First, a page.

- Associated Press - Saturday, March 29, 2014

OLYMPIA, Wash. (AP) - A 17-year-old Yakima County high school student is probably not the first student to do her senior project on ending senior projects.

She, however, is the first to persuade the Legislature to go along.

The Tacoma News Tribune reports (https://bit.ly/1mBmsfQ ) Saturday that Tiffany Stewart along with her stepfather, Republican Rep. David Taylor, spearheaded lobbying efforts to change state law requiring senior projects.

A political ally of Taylor sponsored a bill, but the measure didn’t go anywhere. On a recommendation from a Seattle Democrat, however, the bill was turned into an amendment inside another education bill.

That measure was approved and is due to be signed by Gov. Jay Inslee next week. Under the measure, a senior project would be optional for school districts. If the measure goes into law, the class of 2015 would be the first to avoid the extra work.

“The bill goes into effect in 2015. So if everything goes right, then next year, this year’s juniors won’t have to do it,” said Stewart, who is senior at East Valley High School near Yakima. “I’ve had the juniors and the sophomores and even some of the freshmen come up to me and give me a hug or a high five.”

Districts would have to change their policies. Many are “deeply invested in it,” said Ben Rarick, executive director of the State Board of Education, while others view it “as a compliance hurdle.”

The state board created the requirement for a culminating project in 2000 for the class of 2008 and their successors. A senior project requires students to apply their lessons to show they are the creative, problem-solving critical thinkers the state wants, Rarick said.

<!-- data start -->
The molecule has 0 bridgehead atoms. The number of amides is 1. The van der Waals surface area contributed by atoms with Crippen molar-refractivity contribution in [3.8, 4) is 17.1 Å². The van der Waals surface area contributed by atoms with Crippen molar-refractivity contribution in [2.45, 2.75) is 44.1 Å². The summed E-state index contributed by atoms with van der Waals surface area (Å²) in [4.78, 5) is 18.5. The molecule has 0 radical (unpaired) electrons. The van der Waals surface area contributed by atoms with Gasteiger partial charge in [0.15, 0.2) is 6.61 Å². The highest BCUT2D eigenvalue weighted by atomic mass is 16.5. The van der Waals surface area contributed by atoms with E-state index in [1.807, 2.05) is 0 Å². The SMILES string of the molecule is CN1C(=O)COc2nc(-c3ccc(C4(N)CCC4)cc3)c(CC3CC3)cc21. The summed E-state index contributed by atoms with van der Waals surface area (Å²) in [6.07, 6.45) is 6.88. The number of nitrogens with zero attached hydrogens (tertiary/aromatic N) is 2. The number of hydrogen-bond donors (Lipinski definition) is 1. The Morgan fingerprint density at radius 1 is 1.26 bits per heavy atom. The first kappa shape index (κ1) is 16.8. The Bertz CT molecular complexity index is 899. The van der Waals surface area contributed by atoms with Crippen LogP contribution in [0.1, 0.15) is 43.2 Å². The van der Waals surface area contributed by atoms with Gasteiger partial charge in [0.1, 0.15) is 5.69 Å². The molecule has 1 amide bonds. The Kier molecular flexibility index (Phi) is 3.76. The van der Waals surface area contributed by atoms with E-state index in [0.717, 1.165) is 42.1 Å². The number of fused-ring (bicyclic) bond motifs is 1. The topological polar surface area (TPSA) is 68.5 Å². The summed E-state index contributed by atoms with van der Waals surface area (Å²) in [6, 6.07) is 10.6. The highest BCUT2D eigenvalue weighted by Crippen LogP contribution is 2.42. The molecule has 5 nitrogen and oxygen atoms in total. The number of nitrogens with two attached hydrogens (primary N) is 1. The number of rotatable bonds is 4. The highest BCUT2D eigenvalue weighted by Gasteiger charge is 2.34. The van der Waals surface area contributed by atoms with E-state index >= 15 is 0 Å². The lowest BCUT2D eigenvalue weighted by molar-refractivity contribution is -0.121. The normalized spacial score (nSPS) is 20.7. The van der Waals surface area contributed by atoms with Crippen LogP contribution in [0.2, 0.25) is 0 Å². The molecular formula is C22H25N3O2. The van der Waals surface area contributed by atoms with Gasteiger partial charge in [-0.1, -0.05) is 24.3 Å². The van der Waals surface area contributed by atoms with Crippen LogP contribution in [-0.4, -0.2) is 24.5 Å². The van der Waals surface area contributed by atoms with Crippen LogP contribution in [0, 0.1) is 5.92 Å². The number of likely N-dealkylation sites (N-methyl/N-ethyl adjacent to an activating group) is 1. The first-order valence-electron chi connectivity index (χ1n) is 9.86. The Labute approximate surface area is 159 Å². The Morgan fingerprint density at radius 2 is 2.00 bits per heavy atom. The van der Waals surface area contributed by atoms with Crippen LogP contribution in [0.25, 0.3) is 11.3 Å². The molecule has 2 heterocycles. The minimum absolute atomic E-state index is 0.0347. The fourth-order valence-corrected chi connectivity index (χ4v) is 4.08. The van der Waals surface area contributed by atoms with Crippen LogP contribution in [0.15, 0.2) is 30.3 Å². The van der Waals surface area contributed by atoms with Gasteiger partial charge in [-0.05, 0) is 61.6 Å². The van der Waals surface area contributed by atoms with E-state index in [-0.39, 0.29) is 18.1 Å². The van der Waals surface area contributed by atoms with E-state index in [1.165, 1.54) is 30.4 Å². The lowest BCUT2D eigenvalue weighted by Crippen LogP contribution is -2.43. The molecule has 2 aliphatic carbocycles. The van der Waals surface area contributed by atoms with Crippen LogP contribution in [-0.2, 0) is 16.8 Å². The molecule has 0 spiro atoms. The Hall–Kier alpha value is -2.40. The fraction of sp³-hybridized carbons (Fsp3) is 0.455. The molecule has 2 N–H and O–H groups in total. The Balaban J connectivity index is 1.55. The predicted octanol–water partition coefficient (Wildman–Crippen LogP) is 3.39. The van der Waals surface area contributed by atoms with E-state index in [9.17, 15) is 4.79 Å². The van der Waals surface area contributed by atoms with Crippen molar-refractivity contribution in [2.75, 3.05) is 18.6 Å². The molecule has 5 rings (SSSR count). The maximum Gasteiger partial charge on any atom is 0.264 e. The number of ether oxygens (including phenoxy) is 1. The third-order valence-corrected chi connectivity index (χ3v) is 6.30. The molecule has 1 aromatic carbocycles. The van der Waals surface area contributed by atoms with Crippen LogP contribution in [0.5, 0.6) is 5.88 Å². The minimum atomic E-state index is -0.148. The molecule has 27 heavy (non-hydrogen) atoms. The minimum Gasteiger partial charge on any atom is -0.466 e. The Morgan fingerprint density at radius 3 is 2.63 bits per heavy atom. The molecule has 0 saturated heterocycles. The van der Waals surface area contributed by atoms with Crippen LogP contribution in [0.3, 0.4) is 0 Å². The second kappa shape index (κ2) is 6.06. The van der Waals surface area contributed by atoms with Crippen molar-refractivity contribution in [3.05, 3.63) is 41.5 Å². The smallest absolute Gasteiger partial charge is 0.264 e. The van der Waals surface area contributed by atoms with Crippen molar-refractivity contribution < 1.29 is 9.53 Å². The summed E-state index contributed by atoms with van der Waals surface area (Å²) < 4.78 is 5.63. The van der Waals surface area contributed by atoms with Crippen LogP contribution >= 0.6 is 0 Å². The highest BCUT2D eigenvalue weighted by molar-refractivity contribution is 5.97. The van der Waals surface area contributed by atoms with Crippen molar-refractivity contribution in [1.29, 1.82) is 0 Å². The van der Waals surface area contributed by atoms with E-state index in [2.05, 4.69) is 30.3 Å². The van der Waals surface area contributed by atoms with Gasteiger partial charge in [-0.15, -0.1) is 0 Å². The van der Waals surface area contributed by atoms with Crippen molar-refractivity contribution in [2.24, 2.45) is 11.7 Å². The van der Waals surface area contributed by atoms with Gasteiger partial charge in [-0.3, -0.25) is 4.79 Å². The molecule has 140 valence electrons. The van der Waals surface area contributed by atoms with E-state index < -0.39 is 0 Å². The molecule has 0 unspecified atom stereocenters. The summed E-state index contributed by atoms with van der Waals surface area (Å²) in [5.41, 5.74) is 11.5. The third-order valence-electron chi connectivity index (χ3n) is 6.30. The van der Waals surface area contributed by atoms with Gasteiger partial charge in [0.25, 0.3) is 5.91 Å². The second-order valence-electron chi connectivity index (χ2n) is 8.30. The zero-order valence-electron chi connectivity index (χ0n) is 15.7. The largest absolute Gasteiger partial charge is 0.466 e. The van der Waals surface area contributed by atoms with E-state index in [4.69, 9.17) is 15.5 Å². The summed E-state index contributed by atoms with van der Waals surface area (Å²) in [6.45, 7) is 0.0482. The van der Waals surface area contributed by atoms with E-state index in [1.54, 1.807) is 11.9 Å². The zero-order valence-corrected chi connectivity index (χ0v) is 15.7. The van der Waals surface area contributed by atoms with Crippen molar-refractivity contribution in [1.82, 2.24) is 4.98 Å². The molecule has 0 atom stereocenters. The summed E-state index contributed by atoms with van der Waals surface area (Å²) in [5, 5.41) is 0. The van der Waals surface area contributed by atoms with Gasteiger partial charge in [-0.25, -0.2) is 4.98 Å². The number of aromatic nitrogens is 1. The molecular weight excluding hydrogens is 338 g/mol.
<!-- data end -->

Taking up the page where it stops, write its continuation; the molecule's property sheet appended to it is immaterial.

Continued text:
Opponents in the Legislature describe it as an unfunded mandate for districts.

Besides taking up class time, Stewart said many students can’t afford to do the projects when they could be working, or to spend the money that some students choose to invest in a project.

Others just blow it off and do the bare minimum, she said.

“I’ve heard stories about kids frosting cupcakes, kids making quilts, just not putting a whole bunch of effort into it and jumping through the hoops they have to jump through to graduate,” Stewart said.

There are no statewide standards for projects. Each district sets its own rules.

Some require community service or job shadowing; others, a research paper. A portfolio of work is a common component, as is a presentation in front of judges.


Information from: The News Tribune, https://www.thenewstribune.com

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